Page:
When you serve your country as a career servicemember or become disabled while on active duty, you may be entitled to a military pension. Having a pension puts you ahead of the game when it comes to retirement planning because you have reliable income. By looking into ways to save even more and supplement your pension, you’re making great strides in reaching the kind of retirement lifestyle you want and deserve.
In general, you can retire and start receiving pension benefits immediately, regardless of your age, if you serve at least 20 years. The amount of a military pension is based on a number of factors, including:
when you enlisted
the number of years served
your final pay upon discharge or the average of the highest 36 months of basic pay, depending on the plan
the type of dischargeFor more information, visit the U.S. Defense Department’s Military Pension site. You may also want to check out the Department of Defense retirement calculators to help estimate future pension payments.
Regardless of whether you become eligible for a military pension, you may be able to start saving for retirement on your own with a thrift savings plan (TSP).
Understanding Your TSP
A TSP is similar to a 401(k) plan in the private sector, but is available to government employees, including servicemembers. It's known for its low administrative fees, which help keep your money working for you.
A TSP gives you several options for investing your contributions, depending on your goals, risk tolerance and timeline.
You can choose to make pre-tax contributions to a traditional TSP or after-tax contributions to a Roth TSP. Earnings in both accounts grow tax-deferred. With a traditional TSP, you pay tax on your withdrawals in retirement. With a Roth TSP, withdrawals are tax-free as long as you've held the account for at least five years and are 59½ or older when you take distributions.*
In 2016, you can contribute up to $18,000 to a traditional or Roth TSP, or any combination of the two. Servicemembers age 50 years old or older can contribute an additional $6,000 catch-up amount for a grand total of $24,000.
*Withdrawals at retirement from a traditional TSP will be taxed at ordinary income tax rates. Qualified withdrawals at retirement from a Roth TSP are tax-free. Non-qualified withdrawals from a Roth TSP are subject to income tax on the earnings. In addition, non-qualified withdrawals from either type of TSP may be subject to a 10 percent tax penalty. Talk to your tax advisor for more information.
Additional Tax Advantages for Servicemembers
Servicemembers may be eligible for additional tax breaks for retirement savings.
Combat pay is free of federal income taxes. (It is, however, subject to Social Security and Medicare taxes.) If you receive tax-exempt combat pay and invest it in a Roth TSP, then you’ll have the opportunity to grow your money completely tax-free. You can contribute your tax-exempt pay, it grows tax-free and you can withdraw it without tax. A win-win-win!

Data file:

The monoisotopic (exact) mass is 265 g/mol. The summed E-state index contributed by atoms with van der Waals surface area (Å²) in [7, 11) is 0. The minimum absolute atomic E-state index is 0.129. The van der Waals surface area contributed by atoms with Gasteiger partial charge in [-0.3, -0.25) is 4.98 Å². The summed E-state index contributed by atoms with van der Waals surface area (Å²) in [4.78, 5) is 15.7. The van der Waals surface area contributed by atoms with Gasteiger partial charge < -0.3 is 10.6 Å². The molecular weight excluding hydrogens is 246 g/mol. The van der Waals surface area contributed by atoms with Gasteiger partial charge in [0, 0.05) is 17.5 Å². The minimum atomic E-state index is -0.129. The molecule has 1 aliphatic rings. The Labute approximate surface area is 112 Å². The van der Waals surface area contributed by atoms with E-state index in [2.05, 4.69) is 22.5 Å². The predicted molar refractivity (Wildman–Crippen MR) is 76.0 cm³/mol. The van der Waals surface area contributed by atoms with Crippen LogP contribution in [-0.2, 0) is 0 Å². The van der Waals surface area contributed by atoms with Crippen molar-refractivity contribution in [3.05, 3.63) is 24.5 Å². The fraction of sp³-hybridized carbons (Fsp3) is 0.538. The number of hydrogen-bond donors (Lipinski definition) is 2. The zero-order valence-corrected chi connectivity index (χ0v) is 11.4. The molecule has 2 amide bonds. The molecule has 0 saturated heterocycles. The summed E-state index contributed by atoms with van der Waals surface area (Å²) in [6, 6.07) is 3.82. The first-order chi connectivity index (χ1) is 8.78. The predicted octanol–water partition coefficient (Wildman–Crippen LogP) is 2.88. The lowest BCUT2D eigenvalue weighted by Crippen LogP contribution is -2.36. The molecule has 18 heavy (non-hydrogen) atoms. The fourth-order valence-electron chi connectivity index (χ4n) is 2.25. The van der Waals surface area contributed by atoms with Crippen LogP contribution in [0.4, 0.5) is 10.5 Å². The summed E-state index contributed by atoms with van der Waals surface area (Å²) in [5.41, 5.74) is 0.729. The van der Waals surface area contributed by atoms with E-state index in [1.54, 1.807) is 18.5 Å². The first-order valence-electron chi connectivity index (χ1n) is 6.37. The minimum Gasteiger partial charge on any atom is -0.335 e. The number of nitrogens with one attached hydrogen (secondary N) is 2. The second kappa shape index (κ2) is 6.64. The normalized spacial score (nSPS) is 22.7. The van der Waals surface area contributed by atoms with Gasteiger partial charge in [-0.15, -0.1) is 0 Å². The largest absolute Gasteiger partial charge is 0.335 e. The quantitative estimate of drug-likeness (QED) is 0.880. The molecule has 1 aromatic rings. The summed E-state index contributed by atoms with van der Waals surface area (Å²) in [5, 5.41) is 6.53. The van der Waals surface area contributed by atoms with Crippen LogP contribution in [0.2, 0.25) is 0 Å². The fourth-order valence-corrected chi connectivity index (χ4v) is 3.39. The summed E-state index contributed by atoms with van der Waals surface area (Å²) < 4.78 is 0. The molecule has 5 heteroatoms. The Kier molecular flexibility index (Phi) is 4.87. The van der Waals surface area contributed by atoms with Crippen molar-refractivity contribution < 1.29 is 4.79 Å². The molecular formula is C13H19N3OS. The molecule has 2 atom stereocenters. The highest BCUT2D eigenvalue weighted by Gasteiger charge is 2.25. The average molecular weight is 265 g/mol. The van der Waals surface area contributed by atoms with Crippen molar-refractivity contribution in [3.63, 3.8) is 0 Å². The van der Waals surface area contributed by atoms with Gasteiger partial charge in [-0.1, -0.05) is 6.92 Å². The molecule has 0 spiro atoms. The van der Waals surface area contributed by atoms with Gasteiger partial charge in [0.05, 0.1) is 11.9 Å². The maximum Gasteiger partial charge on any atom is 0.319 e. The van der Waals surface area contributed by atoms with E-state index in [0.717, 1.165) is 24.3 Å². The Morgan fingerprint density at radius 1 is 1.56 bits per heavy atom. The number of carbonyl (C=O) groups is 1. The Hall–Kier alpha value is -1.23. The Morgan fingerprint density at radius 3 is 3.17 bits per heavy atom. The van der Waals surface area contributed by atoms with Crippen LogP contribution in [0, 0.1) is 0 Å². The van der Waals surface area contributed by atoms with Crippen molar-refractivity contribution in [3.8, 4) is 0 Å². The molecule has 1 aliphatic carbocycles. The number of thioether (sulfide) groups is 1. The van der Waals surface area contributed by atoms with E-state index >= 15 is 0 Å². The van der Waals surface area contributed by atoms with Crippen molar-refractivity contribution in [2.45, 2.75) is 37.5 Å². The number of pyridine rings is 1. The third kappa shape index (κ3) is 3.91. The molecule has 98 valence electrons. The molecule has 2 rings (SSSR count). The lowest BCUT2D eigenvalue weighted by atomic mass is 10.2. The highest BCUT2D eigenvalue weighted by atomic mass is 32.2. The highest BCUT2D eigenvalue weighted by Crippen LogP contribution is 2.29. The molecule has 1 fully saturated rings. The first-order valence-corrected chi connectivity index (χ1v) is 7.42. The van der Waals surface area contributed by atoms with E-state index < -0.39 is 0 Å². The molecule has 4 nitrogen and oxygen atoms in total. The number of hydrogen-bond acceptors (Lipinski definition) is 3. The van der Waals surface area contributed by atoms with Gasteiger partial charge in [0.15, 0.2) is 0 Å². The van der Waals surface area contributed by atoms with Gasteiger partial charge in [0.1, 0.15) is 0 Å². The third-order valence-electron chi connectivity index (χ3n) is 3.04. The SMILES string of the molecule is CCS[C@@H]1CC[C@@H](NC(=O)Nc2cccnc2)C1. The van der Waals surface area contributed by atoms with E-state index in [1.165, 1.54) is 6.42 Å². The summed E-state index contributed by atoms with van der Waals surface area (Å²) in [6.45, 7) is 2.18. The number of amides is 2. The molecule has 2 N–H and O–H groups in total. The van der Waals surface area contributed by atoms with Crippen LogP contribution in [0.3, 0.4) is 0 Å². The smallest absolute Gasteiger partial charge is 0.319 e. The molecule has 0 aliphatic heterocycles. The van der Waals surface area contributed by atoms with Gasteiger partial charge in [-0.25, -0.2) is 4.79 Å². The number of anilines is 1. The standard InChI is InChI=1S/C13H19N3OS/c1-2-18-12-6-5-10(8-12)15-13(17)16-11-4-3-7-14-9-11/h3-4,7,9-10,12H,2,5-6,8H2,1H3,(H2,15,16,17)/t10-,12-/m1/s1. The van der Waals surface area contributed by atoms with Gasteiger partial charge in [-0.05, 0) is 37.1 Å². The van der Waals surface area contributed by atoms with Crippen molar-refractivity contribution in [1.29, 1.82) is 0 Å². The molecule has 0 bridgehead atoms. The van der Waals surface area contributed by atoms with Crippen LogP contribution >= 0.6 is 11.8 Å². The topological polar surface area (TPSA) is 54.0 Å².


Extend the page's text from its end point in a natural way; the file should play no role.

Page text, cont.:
Even though combat pay isn’t included in taxable income, you may consider that income when determining how much you can contribute to an IRA.
To learn more about taxes for servicemembers, read IRS Publication 3: Armed Forces’ Tax Guide.
Planning for Military Retirement/Second Career
Trading in your uniform for civilian clothes may be far in the future, but time goes quickly. You’re smart for thinking about it now.
Retiring from the military may present financial and emotional challenges. Being aware of these challenges and how to address them may help you prepare for the future with a fresh sense of adventure as well as financial readiness.
Factors to Consider
Your next steps will depend on whether you plan to retire fully or go on to a post-military civilian career. However, there are a few considerations that apply to almost anyone retiring from the military:
Housing costs. You may be receiving a housing allowance during your service. Be sure to consider the cost of housing in the future.
Health insurance. You may be able to obtain health insurance through an employer if you decide to pursue a second career. Otherwise, check into health insurance available through insurance exchanges, TRICARE® and your spouse or partner. Keep in mind that most people aren’t eligible for Medicare until age 65.
Taxes. Some of your housing and food allowances, as well as certain combat pay, may be free of federal taxes. Talk to a tax advisor or attorney about how your tax situation may change in the future.
Show Me the Money
Considering that servicemembers tend to retire at a much younger age than the general population (47.7 versus 62), you may want to contemplate a second career. By relying on a new job to cover living costs, you could consider putting all or part of your military pension and other retirement assets into savings for the future.
Section Complete! Here's how you did: